The Paradisiacal Haze: Understanding the Tropics through an 18th Century Gaze

“that treacherous perfidious race of Beings, whose natural piratical dispositions might, by the small size of our vessel, [provoke] them to some act of violence”.

John Septimus Roe was a British explorer, navigator, and surveyor who is most renowned for charting the Western coast of Australia in the 18th century. He recorded his expeditions both in the ship logbook, letters, and navigational and coastal sketches. These sources are largely valuable for their contrasting depictions of his journey through Southeast Asia to get to Australia. Within them, we are confronted with both scientific visual representation and a haze of tropical madness- the phenomenon of ‘tropicality’, whereby imperial preconceptions of the tropical climate and its inhabitants seeped into their lived experience of these ‘other’ countries. As historians our task is to navigate the fog and determine the value of these sources beyond their accusations, preconceptions, and racism. Felix Driver’s work on the ‘Views and Visions’ of the tropics is significant for beginning this task.

Driver presents the idea of the “view” and the “vision” as a means for distinction between ‘tropicality’ and the tropical. He defines the view as a process where “landscapes are depicted at a distance, their surface features translated into a recognisable visual code”.[1] In this way, landscape sketches became a means of scientific representation through their “topographic aesthetic”.[2] Meanwhile, Driver argues, the “vision” was a dangerously “transformative” concept.[3] It included the spectator as an active participant in the scene, creating an image of the whole which was influenced by the preconceptions, motivations, ‘haze’ which imbued the explorer. Both concepts are useful for determining the influence of ‘tropicality’ on 18th century visions of Asia and Southeast Asia.

The full entry from Roe’s logbook on the Tamar, which set sail in 1824, reads as follows:

“Traces of Malays, who come here to fish for Trepang (a kind of blubbery soft fish, which sells well to the Chinese) were everywhere seen, and put us on our guard against that treacherous perfidious race of Beings, whose natural piratical dispositions might, by the small size of our vessel, [provoke] them to some act of violence”.[4]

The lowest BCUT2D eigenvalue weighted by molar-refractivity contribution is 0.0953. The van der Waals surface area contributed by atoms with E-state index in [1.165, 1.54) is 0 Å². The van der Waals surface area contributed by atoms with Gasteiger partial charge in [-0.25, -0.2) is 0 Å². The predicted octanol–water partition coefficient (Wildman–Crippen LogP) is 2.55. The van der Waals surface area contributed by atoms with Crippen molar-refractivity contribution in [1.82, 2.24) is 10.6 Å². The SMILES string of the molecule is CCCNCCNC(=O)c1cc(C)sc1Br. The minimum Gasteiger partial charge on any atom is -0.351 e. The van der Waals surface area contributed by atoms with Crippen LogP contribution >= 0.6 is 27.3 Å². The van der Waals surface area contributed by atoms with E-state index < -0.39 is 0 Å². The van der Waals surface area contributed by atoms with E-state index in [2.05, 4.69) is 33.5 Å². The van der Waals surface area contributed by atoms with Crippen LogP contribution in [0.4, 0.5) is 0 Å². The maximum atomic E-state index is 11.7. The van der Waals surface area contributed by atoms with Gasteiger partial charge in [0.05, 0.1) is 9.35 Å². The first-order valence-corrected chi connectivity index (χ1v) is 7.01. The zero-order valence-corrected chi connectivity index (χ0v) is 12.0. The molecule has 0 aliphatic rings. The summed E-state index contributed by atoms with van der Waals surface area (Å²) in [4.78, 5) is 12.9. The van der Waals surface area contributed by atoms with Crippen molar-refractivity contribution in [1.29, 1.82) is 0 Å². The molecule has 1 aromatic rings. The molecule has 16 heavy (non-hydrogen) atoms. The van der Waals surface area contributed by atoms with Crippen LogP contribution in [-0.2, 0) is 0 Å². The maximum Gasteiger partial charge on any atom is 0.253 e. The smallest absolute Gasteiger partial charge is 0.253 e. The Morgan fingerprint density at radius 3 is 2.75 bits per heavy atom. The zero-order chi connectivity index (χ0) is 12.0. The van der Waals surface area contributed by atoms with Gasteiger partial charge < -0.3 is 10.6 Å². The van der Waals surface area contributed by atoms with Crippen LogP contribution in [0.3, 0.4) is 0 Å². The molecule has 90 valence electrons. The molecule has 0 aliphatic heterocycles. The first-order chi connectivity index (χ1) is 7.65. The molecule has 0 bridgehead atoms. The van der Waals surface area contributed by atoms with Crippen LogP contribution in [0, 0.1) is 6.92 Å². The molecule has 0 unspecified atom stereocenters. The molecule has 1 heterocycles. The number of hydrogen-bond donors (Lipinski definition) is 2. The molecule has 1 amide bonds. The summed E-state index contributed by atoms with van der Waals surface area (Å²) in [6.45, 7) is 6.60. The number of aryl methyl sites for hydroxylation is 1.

Here, Roe ‘others’ the Malaysian population, by implying that their geographical position on an island influences their psychological nature. He suggests that because of their coexistence with the sea as a life source, they have “natural piratical dispositions”, as if the wild coastline infiltrates their character. They are violent, unpredictable, and domineering- all according to the small “traces” of their existence which Roe has actually witnessed. The notion of the tropical landscape becoming synonymous with the characteristics of a population also adds to the thrill of Roe’s adventure. He adopts a self-congratulatory tone when he later marks himself immune from the influence of the climate, which “saps” the strength of his colleagues- “I feel great pleasure in being able to say that [my constitution] is exempt from that particularity”.[5] Whilst the analytical interlude in the first entry related to the Trepang fish gives us a small insight into the transnational relationships across Asia and broader economic features of the Malaysian population, the extract is dominated by Roe’s preconceived “vision” of the tropics. His writing attempts to reconcile the haze of ‘tropicality’, which sees Asia as both thrilling and degenerative, with the empirical evidence of his expedition. In doing so, the haze becomes stronger, as his preconceptions of ‘tropicality’ are projected onto the natural landscape.